Mr Tibamanya has never come to terms with the 2011 defeat.
He is preparing to run again in 2016. This will be his fifth contest in the constituency. In 1994, he represented Kashari as a delegate in the Constituent Assembly which drafted the 1995 Constitution after defeating Maj Kazoora. Two years later, in 1996, he lost to Maj Kazoora in race to Parliament. Five years down the road, Mr Tibamanya toppled Maj Kazoora only to be removed by Mr Yaguma in 2011.
He has always been in the good books of the President. Their relationship stemmed from his secondment to Mr Museveni by Catholic Church leaders as a trustworthy person. The 65-year-old politician’s wife, Ms Grace Nyakwenegura, is a State House employee.
“I am coming back because I want to give the right leadership for the development of Kashari. Last time I had an opportunity and did extremely well but people voted someone else. Now, they have had time to compare and contrast. They will make a choice from an informed point of view,” he says.
After he had lost, the former Urban Development minister retreated and has been preoccupied with private practice, including attending to his law firm and farming.
“I never wanted to carry out mobilisation programmes before the right time, I thought people of Kashari deserved a chance to be led by the person they chose such that if he fails I don’t become the excuse that I have been here politicking all the time,” he says.
The other candidate in the picture is Mr Nathan Itungo, the director of Makerere Business Institute (MBI). He appeared on the political stage in 2010 when he was elected party vice chairman in the district.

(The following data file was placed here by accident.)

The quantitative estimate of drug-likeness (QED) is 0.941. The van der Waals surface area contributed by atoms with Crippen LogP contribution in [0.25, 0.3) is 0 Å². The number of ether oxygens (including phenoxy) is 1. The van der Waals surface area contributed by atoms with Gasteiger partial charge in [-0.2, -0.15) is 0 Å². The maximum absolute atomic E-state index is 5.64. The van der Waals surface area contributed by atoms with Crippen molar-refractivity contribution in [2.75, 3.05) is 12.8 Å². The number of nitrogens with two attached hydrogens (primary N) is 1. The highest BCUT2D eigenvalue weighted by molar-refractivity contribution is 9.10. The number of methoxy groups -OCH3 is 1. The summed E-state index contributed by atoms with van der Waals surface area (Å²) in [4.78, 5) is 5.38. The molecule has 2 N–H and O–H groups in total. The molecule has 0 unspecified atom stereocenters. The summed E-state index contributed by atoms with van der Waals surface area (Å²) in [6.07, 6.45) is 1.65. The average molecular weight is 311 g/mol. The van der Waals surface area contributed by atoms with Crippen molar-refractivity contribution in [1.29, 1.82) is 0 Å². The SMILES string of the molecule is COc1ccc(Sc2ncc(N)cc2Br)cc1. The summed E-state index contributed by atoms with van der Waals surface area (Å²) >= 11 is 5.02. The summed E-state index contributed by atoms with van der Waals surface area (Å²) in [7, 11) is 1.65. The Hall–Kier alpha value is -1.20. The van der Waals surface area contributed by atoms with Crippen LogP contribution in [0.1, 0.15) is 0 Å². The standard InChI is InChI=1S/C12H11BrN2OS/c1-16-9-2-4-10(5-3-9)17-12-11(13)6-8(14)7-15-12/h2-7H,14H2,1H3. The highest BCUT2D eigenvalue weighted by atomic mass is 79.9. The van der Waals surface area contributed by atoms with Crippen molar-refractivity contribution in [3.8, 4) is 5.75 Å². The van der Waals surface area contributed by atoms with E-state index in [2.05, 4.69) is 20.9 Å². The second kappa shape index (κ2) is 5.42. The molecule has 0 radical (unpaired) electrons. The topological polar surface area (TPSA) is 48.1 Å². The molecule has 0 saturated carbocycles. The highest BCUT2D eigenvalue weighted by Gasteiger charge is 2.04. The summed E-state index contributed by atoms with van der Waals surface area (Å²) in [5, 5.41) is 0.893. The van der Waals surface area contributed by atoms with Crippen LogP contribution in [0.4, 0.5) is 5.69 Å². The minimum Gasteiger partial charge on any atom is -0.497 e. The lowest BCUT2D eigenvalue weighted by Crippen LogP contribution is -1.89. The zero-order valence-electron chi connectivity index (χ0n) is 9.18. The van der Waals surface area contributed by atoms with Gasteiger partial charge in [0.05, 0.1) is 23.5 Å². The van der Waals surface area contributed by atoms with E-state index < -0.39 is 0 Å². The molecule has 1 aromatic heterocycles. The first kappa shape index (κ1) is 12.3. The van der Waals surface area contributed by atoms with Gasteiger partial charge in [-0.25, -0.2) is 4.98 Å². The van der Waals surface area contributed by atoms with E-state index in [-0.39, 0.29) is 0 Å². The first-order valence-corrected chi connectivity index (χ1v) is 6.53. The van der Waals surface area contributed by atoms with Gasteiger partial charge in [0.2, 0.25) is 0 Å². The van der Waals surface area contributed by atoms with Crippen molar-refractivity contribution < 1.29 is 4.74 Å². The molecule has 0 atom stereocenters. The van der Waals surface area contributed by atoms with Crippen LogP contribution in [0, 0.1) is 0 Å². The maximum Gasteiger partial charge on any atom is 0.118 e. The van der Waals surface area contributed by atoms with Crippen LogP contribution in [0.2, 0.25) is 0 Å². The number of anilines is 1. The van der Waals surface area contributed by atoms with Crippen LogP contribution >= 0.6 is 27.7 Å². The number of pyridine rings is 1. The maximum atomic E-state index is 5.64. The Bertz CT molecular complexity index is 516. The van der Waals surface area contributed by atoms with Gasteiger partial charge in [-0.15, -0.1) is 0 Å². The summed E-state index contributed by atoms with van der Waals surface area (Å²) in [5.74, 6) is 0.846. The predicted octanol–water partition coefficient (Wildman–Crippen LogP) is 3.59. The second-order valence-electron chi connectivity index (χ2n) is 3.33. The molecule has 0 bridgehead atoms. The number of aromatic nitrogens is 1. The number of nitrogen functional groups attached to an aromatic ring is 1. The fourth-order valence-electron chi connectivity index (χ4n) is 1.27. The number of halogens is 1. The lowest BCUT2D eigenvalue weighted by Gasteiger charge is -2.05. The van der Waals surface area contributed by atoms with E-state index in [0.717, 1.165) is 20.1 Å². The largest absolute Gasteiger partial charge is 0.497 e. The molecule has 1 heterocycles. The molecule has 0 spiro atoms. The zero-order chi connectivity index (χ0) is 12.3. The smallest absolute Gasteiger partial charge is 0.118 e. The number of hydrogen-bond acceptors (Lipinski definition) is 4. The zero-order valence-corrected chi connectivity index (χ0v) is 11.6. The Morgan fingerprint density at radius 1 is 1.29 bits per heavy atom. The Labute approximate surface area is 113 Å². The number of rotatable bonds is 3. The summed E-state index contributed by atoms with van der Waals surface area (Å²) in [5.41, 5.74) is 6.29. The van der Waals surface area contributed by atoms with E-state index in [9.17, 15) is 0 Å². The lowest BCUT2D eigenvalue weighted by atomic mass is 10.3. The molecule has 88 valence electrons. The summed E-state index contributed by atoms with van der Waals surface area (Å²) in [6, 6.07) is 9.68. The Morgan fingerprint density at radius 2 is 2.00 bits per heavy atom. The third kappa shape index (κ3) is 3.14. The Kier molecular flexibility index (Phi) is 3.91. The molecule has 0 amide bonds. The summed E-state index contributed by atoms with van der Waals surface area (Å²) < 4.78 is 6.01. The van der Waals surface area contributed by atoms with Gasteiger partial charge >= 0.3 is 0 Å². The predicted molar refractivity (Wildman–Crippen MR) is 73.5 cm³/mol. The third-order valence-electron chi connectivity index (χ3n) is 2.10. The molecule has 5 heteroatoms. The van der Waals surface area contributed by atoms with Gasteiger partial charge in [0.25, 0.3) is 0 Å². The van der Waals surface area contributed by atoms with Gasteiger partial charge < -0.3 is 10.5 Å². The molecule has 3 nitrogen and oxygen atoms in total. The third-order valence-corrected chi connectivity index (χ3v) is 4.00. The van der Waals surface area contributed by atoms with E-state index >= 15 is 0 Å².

In 2011, Mr Itungo supported Mr Yaguma but at last year’s national Independence anniversary celebrations his intentions became clear. He sponsored youth football tournaments in the nine sub-counties of Kashari.
During the training of crime preventers in the constituency last year, Mr Itungo provided all food and drinks to help the trainees. He has donated money to almost every church in Kashari, attended virtually every fundraising where he contributes handsomely.
Mr Itungo, who is a successful dairy and banana farmer, has offered free computer training to more than 200 students from Kashari at MBI.
“What I am doing is mobilising for the party as the district NRM vice chairman. I am following the party manifesto which runs up to 2016. If people see that what I have done merits taking me to another level, they will give me that mandate,” says Mr Itungo.
And then we have Mr Fred Bamwine who hails from Bubaare Sub-county. Mr Bamwine is the current RDC of Ntungamo.
“I declared my intentions two years back. Over the last one and half years, I have been in Kashari physically over weekends, mobilising. One main reason I want to stand is to bring effective representation. Kashari has cattle keepers, cultivators and business people. But what is disappointing is that Kashari, which is two miles from Mbarara Town, has no power, water, hospitals,” he observes. “What we call government is not felt. I want to bridge the gap between Kashari and central government.”
It promises to be a very crowded race in the constituency where even the LC5 councillor for Rubindi, Mr Didas Tabaaro, has made up his mind to join in. Mr Tabaaro a rabble-rouser in the council who hopes to use the tactics of his close friend, Mr Vincent Kyamadidi (MP Rwampara) who got elected largely on account of being very vocal, down-to-earth and poor.
“The biggest challenge for Kashari is lack of effective representation. We have had leaders whose way up has always been effected by money. They don’t mind representing people in a way that can address their needs,” says Mr Tabaaro.